The famed Western Swing – the strenuous trio of events spanning Denver, Seattle, and Sonoma – has been an opportunity for teams to showcase their ability to adapt. Conditions vacillate wildly between the three events; tuners battle a killer combo of hot racetrack and oxygen deprived engines in Denver, travel to Seattle where there are more oxygen-giving trees than humans, and then round out the Swing at typically toasty sea-level Sonoma ("but it's a dry heat"). If a tuner can dial into the demands of each of those facilities – and if the driver can keep his or her head in the game for three consecutive weeks – they have a very rare opportunity. Only seven drivers have ever won all three races in one "sweep," and after Denver, we now know who will have a shot. Pro Stock will not be contested in Seattle or Sonoma this year, but Pro Stock Motorcycle will – giving the two-wheelers a shot at the feat for the first time. Denver winners Clay Millican (Top Fuel), Matt Hagan (Funny Car), and Gaige Herrera (Pro Stock Motorcycle) are the ones to watch here. 

Racers love a challenge

Mile-high conditions are no joke when it comes to drag racing. The combinations that are used in the thin air are unique set-ups that cannot, typically, be used anywhere else. Teams that do well up there are usually ones that test on the mountain relentlessly and reserve special parts and pieces for that event alone. It's a large challenge for tuners, and the cars and motorcycles react differently as well, so the drivers must relinquish their known rhythm and bend to what the mountain wants. It's tricky as heck, but again and again this past weekend, drivers and tuners stood in front of the burgeoning crowd and cameras with sad eyes and heavy hearts speaking about never getting to race at this particular facility again. Those emotions weren't for show. John Force, the most winning driver in Denver with eight Bandimere Speedway wins, was the most passionate in his speech, but he did not stand alone. As four-time Denver Pro Stock winner Greg Anderson put it, "It just means more when it's this much of a challenge."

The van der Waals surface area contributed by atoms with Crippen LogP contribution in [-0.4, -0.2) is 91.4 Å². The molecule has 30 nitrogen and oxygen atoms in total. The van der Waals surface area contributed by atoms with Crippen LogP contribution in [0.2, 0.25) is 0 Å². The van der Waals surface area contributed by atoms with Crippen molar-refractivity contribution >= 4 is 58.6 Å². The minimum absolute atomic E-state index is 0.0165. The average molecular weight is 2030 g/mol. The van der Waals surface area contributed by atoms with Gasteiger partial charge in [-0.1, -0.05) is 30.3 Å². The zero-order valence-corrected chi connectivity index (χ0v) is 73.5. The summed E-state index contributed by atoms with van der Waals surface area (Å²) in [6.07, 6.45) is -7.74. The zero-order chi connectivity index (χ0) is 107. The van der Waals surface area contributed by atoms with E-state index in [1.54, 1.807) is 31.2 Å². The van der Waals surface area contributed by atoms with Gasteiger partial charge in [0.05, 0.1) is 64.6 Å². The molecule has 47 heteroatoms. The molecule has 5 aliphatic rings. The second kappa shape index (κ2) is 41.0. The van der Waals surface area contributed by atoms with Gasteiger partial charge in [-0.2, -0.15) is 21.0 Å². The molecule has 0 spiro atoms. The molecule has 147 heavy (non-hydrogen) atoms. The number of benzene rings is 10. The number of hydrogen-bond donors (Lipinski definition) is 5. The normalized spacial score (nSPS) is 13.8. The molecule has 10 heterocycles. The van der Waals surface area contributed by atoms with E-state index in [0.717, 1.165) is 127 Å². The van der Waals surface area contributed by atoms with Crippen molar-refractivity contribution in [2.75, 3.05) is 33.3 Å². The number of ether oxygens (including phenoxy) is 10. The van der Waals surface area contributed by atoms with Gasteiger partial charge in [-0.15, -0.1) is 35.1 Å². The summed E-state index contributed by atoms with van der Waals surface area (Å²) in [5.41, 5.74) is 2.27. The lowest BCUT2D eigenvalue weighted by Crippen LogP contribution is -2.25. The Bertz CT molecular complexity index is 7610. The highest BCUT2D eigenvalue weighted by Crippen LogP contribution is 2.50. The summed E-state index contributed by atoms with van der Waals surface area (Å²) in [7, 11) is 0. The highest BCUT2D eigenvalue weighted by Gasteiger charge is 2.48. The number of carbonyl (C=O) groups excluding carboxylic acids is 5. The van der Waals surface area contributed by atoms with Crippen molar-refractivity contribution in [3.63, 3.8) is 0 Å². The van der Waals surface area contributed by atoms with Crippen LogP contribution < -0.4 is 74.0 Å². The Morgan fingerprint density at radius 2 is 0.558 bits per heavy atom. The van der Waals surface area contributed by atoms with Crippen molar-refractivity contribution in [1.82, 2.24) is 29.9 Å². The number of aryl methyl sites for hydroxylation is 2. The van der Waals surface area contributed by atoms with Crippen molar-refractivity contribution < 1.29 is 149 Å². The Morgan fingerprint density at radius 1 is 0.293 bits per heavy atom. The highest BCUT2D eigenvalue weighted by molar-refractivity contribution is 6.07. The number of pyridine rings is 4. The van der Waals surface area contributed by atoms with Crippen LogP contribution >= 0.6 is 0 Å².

Passion creates longevity

According to the dragstrip's website, John Bandimere Sr. had a two-fold goal for the hillside land he purchased in 1958 on the west side of Denver: to augment his family's auto parts business, and to provide a safe environment for young people to learn about cars and race them off the streets. As the Bandimere family grew, so did their racetrack. Over the years, significant upgrades for spectators and racers alike were implemented. The facility grew and grew in popularity and became a treasured destination, and for 65 years, the place has had a cloud of passion hovering over it as the Bandimere family has poured heart and soul into creating an enjoyable experience. Overseen by John Bandimere Jr. and his wife, Lorraine, the facility has been so special to so many because of their thoughtful attention to detail. Their passion, along with the dedication of their entire family, has forever lodged Bandimere Speedway into the hearts of racers and fans.